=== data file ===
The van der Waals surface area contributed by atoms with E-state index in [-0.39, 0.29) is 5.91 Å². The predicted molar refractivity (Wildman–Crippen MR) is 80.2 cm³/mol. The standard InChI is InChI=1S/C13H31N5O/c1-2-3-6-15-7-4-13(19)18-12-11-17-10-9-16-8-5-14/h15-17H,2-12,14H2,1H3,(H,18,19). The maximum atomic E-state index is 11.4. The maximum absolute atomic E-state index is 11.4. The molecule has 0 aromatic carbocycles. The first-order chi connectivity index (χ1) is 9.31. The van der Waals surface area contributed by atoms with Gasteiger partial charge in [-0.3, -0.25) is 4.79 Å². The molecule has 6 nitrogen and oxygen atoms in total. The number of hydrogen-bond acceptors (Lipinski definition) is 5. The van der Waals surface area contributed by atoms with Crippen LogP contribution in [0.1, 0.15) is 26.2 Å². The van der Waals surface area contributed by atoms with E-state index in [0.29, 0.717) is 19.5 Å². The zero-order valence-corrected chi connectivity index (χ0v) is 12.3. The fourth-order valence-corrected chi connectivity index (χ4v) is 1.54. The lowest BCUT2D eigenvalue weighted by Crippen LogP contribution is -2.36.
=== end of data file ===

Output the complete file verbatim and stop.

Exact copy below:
The van der Waals surface area contributed by atoms with E-state index in [-0.39, 0.29) is 5.91 Å². The predicted molar refractivity (Wildman–Crippen MR) is 80.2 cm³/mol. The standard InChI is InChI=1S/C13H31N5O/c1-2-3-6-15-7-4-13(19)18-12-11-17-10-9-16-8-5-14/h15-17H,2-12,14H2,1H3,(H,18,19). The maximum atomic E-state index is 11.4. The maximum absolute atomic E-state index is 11.4. The molecule has 0 aromatic carbocycles. The first-order chi connectivity index (χ1) is 9.31. The van der Waals surface area contributed by atoms with Gasteiger partial charge in [-0.3, -0.25) is 4.79 Å². The molecule has 6 nitrogen and oxygen atoms in total. The number of hydrogen-bond acceptors (Lipinski definition) is 5. The van der Waals surface area contributed by atoms with Crippen LogP contribution in [0.1, 0.15) is 26.2 Å². The van der Waals surface area contributed by atoms with E-state index in [0.29, 0.717) is 19.5 Å². The zero-order valence-corrected chi connectivity index (χ0v) is 12.3. The fourth-order valence-corrected chi connectivity index (χ4v) is 1.54. The lowest BCUT2D eigenvalue weighted by Crippen LogP contribution is -2.36.